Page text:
Inquiries have been pouring in from local businesses, said F. Michael Tucker, president and CEO of the Columbia County Economic Development Corporation. The CEDC is working to identify federal and state programs and assistance for business owners, which can be found at www.columbiaedc.com/grow-here/covid-19/. The CEDC also offers a Revolving Loan Fund to help local businesses.
“We are working remotely, but effectively, and continuing to be the hub for information and answering individual questions from businesses,” Tucker said. Business owners should contact the CEDC at firstname.lastname@example.org or the Columbia County Chamber of Commerce at 518-828-4417 for more information.
Local restaurants are changing their business model after state leaders mandated all restaurants close their dining rooms. Many are still providing delivery services and taking carry-out orders.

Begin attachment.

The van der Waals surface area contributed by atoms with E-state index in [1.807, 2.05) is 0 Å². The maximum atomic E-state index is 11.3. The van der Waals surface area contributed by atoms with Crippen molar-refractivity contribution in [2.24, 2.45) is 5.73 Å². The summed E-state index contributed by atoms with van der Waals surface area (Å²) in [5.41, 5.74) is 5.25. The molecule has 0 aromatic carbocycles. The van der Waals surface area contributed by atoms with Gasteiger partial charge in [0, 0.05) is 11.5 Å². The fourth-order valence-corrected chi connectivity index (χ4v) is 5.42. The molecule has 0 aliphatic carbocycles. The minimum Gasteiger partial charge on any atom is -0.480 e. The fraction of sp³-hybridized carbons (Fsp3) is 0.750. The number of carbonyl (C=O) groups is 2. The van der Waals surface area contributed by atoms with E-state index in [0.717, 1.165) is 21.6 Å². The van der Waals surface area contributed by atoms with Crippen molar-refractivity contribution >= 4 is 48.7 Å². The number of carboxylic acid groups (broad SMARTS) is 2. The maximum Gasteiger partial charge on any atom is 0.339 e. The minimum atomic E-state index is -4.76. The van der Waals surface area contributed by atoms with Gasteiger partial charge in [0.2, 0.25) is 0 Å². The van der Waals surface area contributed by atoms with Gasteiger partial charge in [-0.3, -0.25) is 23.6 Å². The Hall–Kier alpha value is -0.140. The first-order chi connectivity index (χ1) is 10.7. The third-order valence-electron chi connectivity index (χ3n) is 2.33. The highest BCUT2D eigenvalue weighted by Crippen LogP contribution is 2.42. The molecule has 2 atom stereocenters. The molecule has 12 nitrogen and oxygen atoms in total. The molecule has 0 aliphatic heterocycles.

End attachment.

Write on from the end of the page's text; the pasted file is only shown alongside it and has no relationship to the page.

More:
“The focus is for each of us to realize that our purchase is someone else’s income,” Tucker said. “It’s painfully clear to the many people who have been adversely impacted as business owners, but also as employees, who now in many cases, either have been furloughed or laid off, or it’s likely they will be.”
As businesses adapt, Tucker said, taking into context personal situations, patrons should consider what they can do to help.
“We each have to assess what our capacity is to help, but we all need to help by continuing to purchase goods and services, and if possible, contribute to organizations that are in the field providing direct services to those in need,” Tucker said.
The Columbia County Chamber of Commerce is posting messages from local restaurants about carry-out and delivery services on its Facebook page and website, as well as resources for businesses. Patrons are also encouraged to buy online from their favorite shops.
Time & Space Ltd., a nonprofit arts organization on Columbia Street in Hudson, is serving $5 comfort food suppers in place of its regular activities. TSL intends to help those with decreased access to transportation, groceries and affordable meals during a period of increased isolation. Suppers are available to-go or for delivery starting Thursday.